direction of the pull.
2. Do not grease or oil the gripping edges. This will cause
the tool to slip.
3. Clean all the tools after use and store so the threads will
not become damaged.
4. Make certain that attachments and adapters are stored
with the basic puller and that they do not become separated.
5. Oil pullers after use and wipe clean before using again.
Do not slide the handle too rapidly, the gear may fly
off and cause injury.
41-4
6. When storing for long periods, apply a coat of rustpreventive compound on the tools and store them in a
dry place.
TO 32-1-101
CHAPTER 42
BARS
42.1 HOW TO CHOOSE AND USE THEM.
Types and Uses, Paragraph 42.2, provides you with a list of
some of the types of bars. These pages should help you select
the right bar to do the job. Using the Combination Bar, Paragraph 42.4, tells you how to use the bar to perform the desired
function. Care of Bars, Paragraph 42.5, tells you how to care
for the item.
The crowbar is used for heavy prying and for moving heavy
timbers and other large objects short distances. It can also be
used for loosening rock formations, as a lever for moving
rails, and for breaking up hard earth when digging. In moving
heavy objects or prying, it should be used in a position where
the weight of the user’s body is exerted downward on the long
section of the lever. When possible use a block or other object
as a fulcrum behind the bar, near the spot where the bar’s point
is wedged under the object to be moved.
42.2.3 Pinch Bar.
42.2 TYPES AND USES.
Bars are steel tools used to lift and move heavy objects and to
pry where leverage is needed. They can also be used to
remove nails and spikes, and to loosen hard soil for digging.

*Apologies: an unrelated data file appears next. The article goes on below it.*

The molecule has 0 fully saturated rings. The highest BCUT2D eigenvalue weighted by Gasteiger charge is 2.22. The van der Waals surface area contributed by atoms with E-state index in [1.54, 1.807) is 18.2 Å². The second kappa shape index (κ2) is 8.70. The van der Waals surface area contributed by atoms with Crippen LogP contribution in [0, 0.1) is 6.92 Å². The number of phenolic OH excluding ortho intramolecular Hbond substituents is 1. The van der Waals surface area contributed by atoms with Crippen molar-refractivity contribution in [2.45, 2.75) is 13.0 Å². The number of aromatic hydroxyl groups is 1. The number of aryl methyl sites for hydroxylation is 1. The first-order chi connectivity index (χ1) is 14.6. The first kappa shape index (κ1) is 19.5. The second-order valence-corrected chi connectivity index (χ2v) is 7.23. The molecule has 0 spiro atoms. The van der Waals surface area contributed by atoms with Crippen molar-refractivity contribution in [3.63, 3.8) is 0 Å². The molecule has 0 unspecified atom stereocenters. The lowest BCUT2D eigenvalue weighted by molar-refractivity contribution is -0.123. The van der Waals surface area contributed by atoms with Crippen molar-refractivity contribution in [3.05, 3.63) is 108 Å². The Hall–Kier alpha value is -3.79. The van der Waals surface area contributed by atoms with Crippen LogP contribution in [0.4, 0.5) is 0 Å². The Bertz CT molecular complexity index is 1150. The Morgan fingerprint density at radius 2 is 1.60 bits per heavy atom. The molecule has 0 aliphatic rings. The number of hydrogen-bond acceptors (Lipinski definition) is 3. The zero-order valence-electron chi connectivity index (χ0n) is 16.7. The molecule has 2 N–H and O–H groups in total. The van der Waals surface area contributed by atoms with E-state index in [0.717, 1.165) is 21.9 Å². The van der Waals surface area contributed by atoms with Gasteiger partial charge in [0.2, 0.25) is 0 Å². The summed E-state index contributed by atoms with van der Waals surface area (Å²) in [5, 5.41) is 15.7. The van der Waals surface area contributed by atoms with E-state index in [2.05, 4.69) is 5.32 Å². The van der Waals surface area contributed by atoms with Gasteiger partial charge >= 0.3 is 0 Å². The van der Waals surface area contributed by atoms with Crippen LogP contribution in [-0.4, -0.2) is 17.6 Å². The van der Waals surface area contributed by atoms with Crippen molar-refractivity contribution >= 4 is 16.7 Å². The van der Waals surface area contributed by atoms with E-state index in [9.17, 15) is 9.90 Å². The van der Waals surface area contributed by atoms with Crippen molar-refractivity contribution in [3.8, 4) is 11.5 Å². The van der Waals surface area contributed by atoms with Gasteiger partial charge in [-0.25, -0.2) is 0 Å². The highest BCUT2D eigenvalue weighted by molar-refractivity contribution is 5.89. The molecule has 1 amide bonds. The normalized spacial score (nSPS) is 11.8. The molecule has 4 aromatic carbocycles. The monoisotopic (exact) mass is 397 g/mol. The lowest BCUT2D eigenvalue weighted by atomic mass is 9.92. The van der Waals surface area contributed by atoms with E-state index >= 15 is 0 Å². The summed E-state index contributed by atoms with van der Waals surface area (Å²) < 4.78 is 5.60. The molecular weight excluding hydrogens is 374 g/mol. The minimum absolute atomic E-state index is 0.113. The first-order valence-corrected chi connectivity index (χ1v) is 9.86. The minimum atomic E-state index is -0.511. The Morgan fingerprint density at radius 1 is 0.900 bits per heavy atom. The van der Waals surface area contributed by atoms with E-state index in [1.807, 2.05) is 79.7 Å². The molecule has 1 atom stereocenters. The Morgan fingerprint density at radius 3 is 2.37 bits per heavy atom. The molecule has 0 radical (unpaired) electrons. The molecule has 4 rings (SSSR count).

The most commonly used types of bars are the wrecking bar,
crowbar, pinch bar, and combination pry bar. These bars range
from 12 inches to 72 inches in length, depending upon their
design and the purpose for which they are used.
42.2.1 Wrecking Bar.
The pinch bar is used for light ripping and prying jobs.
42.2.4 Combination Bar.
The combination pry bar is an all-purpose combination pry
and scrape bar for rugged heavy-duty service. It is used to pry,
pull, cut, scrape, lift, and pound nails. The slim tapered blades
are easily inserted for prying and lifting. It also has beveled
nail slots.
42.3 SAFETY.
The wrecking bar is used to pull large nails or spikes, to open
heavy crates, and to do wrecking work.
42.2.2 Crowbar.
1. Wrecking bars are exceptionally heavy, and care must
be taken to keep them from falling and striking someone.
2. When using bars for prying, make sure the bar does not
slip and cause personal injury.
3. Do not use bars for extra heavy work, since they will
bend and may cause injury.
42-1
TO 32-1-101
42.4 USING THE COMBINATION BAR.
Use care in using the combination bar to avoid slippage and personal injury.
1. Insert the long tapered blade (1) between boards (2) to
be removed or ripped. Then exert leverage on the short